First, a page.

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Waiting for Test Results

A “workup” is a general term doctors sometimes use to describe the series of procedures used to make a diagnosis. This process takes time. 

Many procedures such as blood tests and X-rays may happen during a single clinic visit. Some tests such as CT scans, MRIs, and biopsies must be scheduled for a later time. Families may go to other facilities to have them. 

Many people say waiting for the results of tests is one of the most stressful parts of the diagnosis process. Depending on the type of test, it could be a few hours to a few weeks before the results are ready.

Why Results May Take Time

When an imaging test is performed, a radiologist must read and analyze the images and prepare a report to give to the provider who ordered the tests. This process may take several days. Examples of imaging tests include X-rays, ultrasound, computed tomography (CT) scans, and magnetic resonance imaging (MRI).

If a biopsy is performed, it could take a few days to a few weeks for results. The sample is sent to a pathology laboratory for analysis. Sometimes it may be sent to other specialized labs for additional testing.

Many times, a doctor may wait until all the test results are back before discussing the information. The results of one test may not provide many answers unless it is reviewed in relation to all the other tests that the child has had.

Just because the doctor has ordered tests to look for signs of cancer doesn't mean that a cancer diagnosis has been made. The provider may suspect cancer or want to rule it out as possibility.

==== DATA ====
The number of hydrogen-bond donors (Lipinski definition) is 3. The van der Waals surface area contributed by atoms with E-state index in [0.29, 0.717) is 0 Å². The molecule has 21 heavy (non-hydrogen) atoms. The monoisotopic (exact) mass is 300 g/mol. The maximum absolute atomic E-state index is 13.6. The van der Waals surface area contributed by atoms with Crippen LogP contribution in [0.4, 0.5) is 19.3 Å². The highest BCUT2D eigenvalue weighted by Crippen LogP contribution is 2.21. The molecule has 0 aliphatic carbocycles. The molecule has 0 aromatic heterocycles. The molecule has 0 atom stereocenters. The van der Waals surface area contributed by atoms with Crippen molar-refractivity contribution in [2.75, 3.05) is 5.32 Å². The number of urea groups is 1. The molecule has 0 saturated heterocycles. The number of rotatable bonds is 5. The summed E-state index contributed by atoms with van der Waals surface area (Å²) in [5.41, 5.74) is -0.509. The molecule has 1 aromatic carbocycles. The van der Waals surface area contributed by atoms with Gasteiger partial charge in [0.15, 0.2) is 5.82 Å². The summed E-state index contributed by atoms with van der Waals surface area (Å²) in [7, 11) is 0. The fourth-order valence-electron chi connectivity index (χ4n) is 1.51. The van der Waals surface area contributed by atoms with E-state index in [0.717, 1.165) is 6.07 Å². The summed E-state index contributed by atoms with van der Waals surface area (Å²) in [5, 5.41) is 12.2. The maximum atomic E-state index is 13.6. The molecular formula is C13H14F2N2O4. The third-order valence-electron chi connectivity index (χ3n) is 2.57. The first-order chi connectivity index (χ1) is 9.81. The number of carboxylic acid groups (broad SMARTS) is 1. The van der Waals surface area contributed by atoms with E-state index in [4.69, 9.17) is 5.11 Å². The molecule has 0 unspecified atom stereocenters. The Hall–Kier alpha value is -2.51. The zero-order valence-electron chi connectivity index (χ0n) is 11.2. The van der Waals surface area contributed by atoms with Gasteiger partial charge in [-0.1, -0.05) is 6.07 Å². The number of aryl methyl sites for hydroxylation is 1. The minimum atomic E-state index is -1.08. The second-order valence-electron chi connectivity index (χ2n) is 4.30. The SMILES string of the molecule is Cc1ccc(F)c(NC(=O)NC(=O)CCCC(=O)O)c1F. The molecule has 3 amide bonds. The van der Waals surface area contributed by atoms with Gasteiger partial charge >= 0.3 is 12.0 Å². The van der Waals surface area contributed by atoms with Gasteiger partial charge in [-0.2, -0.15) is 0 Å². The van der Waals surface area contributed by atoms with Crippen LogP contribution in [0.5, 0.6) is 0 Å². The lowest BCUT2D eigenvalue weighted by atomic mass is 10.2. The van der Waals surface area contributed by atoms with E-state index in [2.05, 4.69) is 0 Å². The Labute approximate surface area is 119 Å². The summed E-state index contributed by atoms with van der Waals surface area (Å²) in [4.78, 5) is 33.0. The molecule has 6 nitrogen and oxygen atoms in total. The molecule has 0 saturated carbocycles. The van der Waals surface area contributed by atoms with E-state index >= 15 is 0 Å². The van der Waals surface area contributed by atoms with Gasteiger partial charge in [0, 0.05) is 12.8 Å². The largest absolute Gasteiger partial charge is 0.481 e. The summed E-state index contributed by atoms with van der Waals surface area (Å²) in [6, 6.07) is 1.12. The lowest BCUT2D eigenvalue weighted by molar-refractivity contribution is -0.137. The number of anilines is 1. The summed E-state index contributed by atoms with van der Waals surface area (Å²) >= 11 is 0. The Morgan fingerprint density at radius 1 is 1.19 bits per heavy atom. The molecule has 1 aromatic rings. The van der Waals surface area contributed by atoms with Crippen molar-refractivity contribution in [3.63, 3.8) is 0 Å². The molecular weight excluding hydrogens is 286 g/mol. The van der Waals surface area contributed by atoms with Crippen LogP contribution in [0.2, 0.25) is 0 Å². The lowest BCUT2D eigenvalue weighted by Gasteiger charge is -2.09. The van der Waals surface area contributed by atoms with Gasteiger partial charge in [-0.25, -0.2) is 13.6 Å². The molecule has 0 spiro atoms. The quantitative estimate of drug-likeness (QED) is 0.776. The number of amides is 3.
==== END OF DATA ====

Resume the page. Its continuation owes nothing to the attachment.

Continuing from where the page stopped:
Tips for Coping with ‘Scanxiety’

The worry and anxiety associated with tests and waiting for scan results even has a name — scanxiety. The word has not made it into any official dictionaries yet, but it is used informally by patients, families, and medical professionals.

Urbandictionary.com has this definition: Anxiety and worry that accompanies the period of time before undergoing or receiving the results of a medical examination. Scanxiety is normal and experienced by many, if not most, patients and families.

Ways to deal with ‘scanxiety’ may include:

  • Distraction with activities that you love — Spending time doing something enjoyable takes your attention elsewhere in the days and weeks before scans and while waiting for results.
  • Exercise — Many studies have shown that exercise is effective in reducing stress and anxiety.
  • Relaxation techniques — Try deep breathing, listening to relaxing music, visualization, yoga, meditation, massage, or tai chi.
  • Acknowledge and accept the anxiety — Often just acknowledging your feelings can help with managing them. Remind yourself that scanxiety is a normal reaction to a stressful time.
  • Seek social support — Talking to others can be beneficial during stressful times. Identify calm and supportive family members and friends you would feel most comfortable talking to about scanxiety.
  • Plan ahead — Schedule scans at a time that will be least stressful. Also plan whom to bring and what coping tools or resources you will utilize before, during, and after scans. Plan something fun to do after scans.
  • Be prepared for results — Know when and how you will get them. Have an expectation of favorable results, but make plans for the worst case scenario. Waiting for results can make someone feel like they have no control over a situation. Making a plan can give you that sense of control over circumstances.
  • Help others — Focusing your attention on assisting people in need can shift your focus from your stress.
  • Seek professional support — If scanxiety becomes overwhelming and coping resources are not helping, talk to your primary care provider. You can work together to develop a care plan, which may include referral for additional support from a counselor or other mental health professional.

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Reviewed: August 2018

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